So if you're looking for some fun without all the emotional baggage, don't watch it. All the main characters cry half the screen time with snot running down their noses. And the whole power of love thing is absolutely cringe inducing. I almost thought a dead character would be brought back with the power of a single tear or something to exaggerate a bit. Otherwise, it's a history making film. This movie will be used as an example many years in the future as the movie that describes its contemporary mantra.
Lastly, the final act makes me angry not because it was bad but because I was planning an ending for my comic kind of similar to it conceptually. It's not narratively or tonally the same so meh, I'm still gonna go with the ending I planned. I'm just writing this down here so maybe 10 years later when some dick accuses me of plagiarism I'm going to fuck them up the ass with this post.
Saturday, September 27, 2014
Well, I had imagined going totally nuts on my intro video and make it overwhelmingly epic. But then the life crushes any soul out of you and leaves you as husk of a man.
So what I had in mind was an intro video where I narrate whatever I need to give new viewers some idea of what my channel is going to be - and a time-lapse video of me drawing a bunch of different faces playing behind it.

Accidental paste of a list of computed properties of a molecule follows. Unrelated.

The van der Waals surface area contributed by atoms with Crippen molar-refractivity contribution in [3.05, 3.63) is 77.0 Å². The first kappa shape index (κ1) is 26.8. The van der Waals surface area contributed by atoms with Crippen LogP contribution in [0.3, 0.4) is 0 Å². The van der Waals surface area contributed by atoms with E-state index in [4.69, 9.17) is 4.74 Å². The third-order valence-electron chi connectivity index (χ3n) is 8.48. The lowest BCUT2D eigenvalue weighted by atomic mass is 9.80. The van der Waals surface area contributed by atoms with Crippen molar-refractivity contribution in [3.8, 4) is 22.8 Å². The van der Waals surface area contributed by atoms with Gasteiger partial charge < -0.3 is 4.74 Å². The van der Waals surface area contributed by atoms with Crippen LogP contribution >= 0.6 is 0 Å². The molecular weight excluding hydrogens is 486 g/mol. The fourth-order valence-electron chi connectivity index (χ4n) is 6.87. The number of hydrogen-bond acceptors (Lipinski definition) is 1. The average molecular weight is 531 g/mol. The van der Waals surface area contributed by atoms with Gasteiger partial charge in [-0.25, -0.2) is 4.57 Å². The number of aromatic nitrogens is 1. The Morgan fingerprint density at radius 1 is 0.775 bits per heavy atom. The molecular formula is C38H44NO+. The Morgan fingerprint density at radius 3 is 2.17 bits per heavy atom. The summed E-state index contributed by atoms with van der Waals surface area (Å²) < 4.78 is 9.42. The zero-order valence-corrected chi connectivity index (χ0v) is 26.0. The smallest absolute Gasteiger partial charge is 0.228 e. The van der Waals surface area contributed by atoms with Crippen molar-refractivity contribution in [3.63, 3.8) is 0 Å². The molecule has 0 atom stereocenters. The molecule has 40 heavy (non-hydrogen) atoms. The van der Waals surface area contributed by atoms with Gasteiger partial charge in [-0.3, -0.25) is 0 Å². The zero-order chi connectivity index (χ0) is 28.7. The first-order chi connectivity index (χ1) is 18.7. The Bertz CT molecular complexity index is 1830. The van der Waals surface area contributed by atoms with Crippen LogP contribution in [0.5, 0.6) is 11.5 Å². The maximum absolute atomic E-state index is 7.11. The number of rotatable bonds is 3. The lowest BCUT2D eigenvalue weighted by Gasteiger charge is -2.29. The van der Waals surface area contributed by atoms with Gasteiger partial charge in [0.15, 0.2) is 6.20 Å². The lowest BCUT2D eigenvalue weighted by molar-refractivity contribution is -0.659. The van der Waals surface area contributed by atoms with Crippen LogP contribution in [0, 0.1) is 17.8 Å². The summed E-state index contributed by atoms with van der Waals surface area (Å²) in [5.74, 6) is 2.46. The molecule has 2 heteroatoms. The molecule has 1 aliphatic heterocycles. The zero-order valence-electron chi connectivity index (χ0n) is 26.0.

Well I ended up drawing that epic background piece for over 10 hours and even when sped up by 10 times it still ended up around at 1 hour and 15 minutes. But still, at the time I was like all "cool cool, it's just gonna be even more epic."
But then I had over-estimated how long the actual narration was going to be. I had a cannon shell ready but I ended up getting a pea-shooter clocking at measly 2 minutes and 43 seconds. Not even enough to display me drawing each faces for 3 second.
I mean it's already nail-bitingly horrifying the sound of my own voice coming out of the speakers. I couldn't even fit in the epic background in a reasonable way. So the video got cut to bite sizes, with only a handful of faces making a semi-decent appearance.
So hopefully I won't go overboard in the future vids and make reasonable concession on the fly before I make any heavy commitments. Morale of the story? Dream realistically. Don't aim for the moon. Just shoot the damn stars already.